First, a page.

I2m_inconvenienttruth_poste One of the more anticipated documentaries coming up for widespread release across the country is the new film "An Inconvenient Truth" – focused on telling the real story of global warming and leveraging the growing popularity of Al Gore’s "resurrection" (as Wired magazine termed it) from the "former next president of the United States" – to a global citizen and "fearless environmental crusader" in the fight against global warming.  Over the past few weeks, I have seen many interesting marketing tactics come from the promoters of the film, inspired by eadvocacy and social marketing – and grounded in a strong understanding of the world of personal media and how people are consuming content today.  The end result is an engaging campaign that may serve as a model for other documentary releases, as well as social marketers focused on raising awareness about a particular issue. Here are a few tactics and lessons I was particularly engaged by:

  1. Online Pledge – The main call to action for the movie site is not to view the trailer, but a pledge to see the film on opening weekend.  This is smart for a number of reasons, not only because it solicits a very real promise from people to support the film, but because it underscores the importance of having a good opening weekend for the film as a way of gaining traction and credibility and generating positive word of mouth that can carry through to increasing the film’s longevity in theaters.
  2. Partner Email Outreach – Before details of the film came out, I was aware of the www.stopglobalwarming.org eAdvocacy site and it’s concept of a virtual march.  It seems that some of the same people behind that effort are helping on the marketing of this film, as the concept of pledging to see the film and soliciting an online community of supporters is very similar.  A technique I particularly liked was their grassroots email campaign (see the email here) which encouraged those who were part of the stopglobalwarming.org community to make a strong effort to not only see the film, but to tell others about it, buy a ticket for someone unlikely to go otherwise, or do one of a list of other smart things to help spread the word about the film.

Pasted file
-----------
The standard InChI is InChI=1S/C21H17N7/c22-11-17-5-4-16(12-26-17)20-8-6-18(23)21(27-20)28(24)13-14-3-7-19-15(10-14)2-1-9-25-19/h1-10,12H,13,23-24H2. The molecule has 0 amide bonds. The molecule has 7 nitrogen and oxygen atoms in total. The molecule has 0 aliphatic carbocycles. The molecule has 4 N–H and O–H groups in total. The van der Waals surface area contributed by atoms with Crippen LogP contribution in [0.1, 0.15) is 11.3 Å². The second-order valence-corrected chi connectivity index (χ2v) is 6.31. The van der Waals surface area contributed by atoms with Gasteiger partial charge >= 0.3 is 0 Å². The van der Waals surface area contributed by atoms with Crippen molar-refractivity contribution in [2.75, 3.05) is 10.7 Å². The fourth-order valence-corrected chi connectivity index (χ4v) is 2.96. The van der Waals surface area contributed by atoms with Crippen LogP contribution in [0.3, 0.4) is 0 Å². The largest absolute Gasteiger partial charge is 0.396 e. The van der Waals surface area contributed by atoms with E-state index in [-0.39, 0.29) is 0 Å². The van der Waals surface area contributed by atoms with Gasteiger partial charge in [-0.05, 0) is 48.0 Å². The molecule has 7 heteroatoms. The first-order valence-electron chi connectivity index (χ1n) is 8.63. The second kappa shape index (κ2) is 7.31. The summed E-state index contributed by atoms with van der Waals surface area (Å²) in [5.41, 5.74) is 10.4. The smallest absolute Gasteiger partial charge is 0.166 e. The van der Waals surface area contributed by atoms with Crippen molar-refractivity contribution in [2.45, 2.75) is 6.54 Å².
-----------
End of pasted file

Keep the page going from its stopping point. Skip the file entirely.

3. High Impact Online Advertising – The site is also supported by an advertising buy online, but rather than focus their efforts on large portal sites – the film is marketing through banners placed on Technorati and keyword marketing through the Google network that drives people to www.climatecrisis.net.  While they may have significant other online advertising that I have not come across, the fact that they seem to focus on searches and Technorati works well because they can inform people seeking relevant information online through search, and increase the potential to get blogger buzz about the film by building awareness among bloggers through Technorati.
  4. Personal and Custom Content – As part of marketing for the film, there are some particularly engaging ideas such as the exclusive video clip on iFilm from the "green carpet" premiere of the film with Al Gore and tagged photos posted on Flickr, coupled with a range of downloads available on the site, from trailers to ecards, desktops, screensavers, and IM Buddy icons.  The only criticism I could offer in this area was the notable absence of any downloadable content for mobile phones, a seemingly natural fit for marketing the film – particularly given the focus of other movie marketers on this channel.
  5. Email Reminders – A relatively simple idea, the site also offers the ability to request an email reminder to go and see the film on opening weekend.  Again, this could have been made stronger by offering text message reminders as well, but I still like the idea of engaging the original pledge and following up with a reminder to get people to follow through on what they say they will do.

Ultimately, I think the campaign to market the film presents an interesting case study for any marketers of a socially charged documentary or other social marketers to pay attention to.  Aside from a few small criticisms of the lack of mobile marketing techniques or the mystifying choice of barely legible light gray for HTML text on the site – the smarts of this movie marketing strategy should do well to drive people to the theater to see this film.  I’ve made my pledge.